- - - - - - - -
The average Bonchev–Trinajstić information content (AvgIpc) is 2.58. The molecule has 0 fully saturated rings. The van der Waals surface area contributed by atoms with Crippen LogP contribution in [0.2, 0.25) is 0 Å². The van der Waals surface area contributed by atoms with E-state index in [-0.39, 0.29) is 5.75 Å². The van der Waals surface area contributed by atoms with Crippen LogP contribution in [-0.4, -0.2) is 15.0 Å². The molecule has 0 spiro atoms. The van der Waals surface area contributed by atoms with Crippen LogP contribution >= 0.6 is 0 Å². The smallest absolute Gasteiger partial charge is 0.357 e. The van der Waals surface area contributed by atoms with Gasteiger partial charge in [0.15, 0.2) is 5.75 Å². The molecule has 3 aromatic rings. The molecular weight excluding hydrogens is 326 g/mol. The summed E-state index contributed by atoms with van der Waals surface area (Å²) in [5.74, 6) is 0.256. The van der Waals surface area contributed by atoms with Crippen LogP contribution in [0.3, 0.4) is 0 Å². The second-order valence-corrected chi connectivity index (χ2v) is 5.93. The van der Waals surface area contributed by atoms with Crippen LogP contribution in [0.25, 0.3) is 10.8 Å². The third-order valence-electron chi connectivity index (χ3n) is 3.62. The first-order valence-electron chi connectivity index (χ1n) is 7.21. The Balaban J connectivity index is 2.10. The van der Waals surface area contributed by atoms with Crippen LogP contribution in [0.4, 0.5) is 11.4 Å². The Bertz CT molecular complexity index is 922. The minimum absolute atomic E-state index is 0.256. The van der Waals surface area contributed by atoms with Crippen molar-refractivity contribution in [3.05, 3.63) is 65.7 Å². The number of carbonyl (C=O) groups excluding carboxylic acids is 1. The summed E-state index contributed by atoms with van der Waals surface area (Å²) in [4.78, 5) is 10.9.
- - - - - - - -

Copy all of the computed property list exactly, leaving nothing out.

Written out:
The average Bonchev–Trinajstić information content (AvgIpc) is 2.58. The molecule has 0 fully saturated rings. The van der Waals surface area contributed by atoms with Crippen LogP contribution in [0.2, 0.25) is 0 Å². The van der Waals surface area contributed by atoms with E-state index in [-0.39, 0.29) is 5.75 Å². The van der Waals surface area contributed by atoms with Crippen LogP contribution in [-0.4, -0.2) is 15.0 Å². The molecule has 0 spiro atoms. The van der Waals surface area contributed by atoms with Crippen LogP contribution >= 0.6 is 0 Å². The smallest absolute Gasteiger partial charge is 0.357 e. The van der Waals surface area contributed by atoms with Gasteiger partial charge in [0.15, 0.2) is 5.75 Å². The molecule has 3 aromatic rings. The molecular weight excluding hydrogens is 326 g/mol. The summed E-state index contributed by atoms with van der Waals surface area (Å²) in [5.74, 6) is 0.256. The van der Waals surface area contributed by atoms with Crippen LogP contribution in [0.3, 0.4) is 0 Å². The second-order valence-corrected chi connectivity index (χ2v) is 5.93. The van der Waals surface area contributed by atoms with Crippen LogP contribution in [0.25, 0.3) is 10.8 Å². The third-order valence-electron chi connectivity index (χ3n) is 3.62. The first-order valence-electron chi connectivity index (χ1n) is 7.21. The Balaban J connectivity index is 2.10. The van der Waals surface area contributed by atoms with Crippen LogP contribution in [0.4, 0.5) is 11.4 Å². The Bertz CT molecular complexity index is 922. The minimum absolute atomic E-state index is 0.256. The van der Waals surface area contributed by atoms with Crippen molar-refractivity contribution in [3.05, 3.63) is 65.7 Å². The number of carbonyl (C=O) groups excluding carboxylic acids is 1. The summed E-state index contributed by atoms with van der Waals surface area (Å²) in [4.78, 5) is 10.9.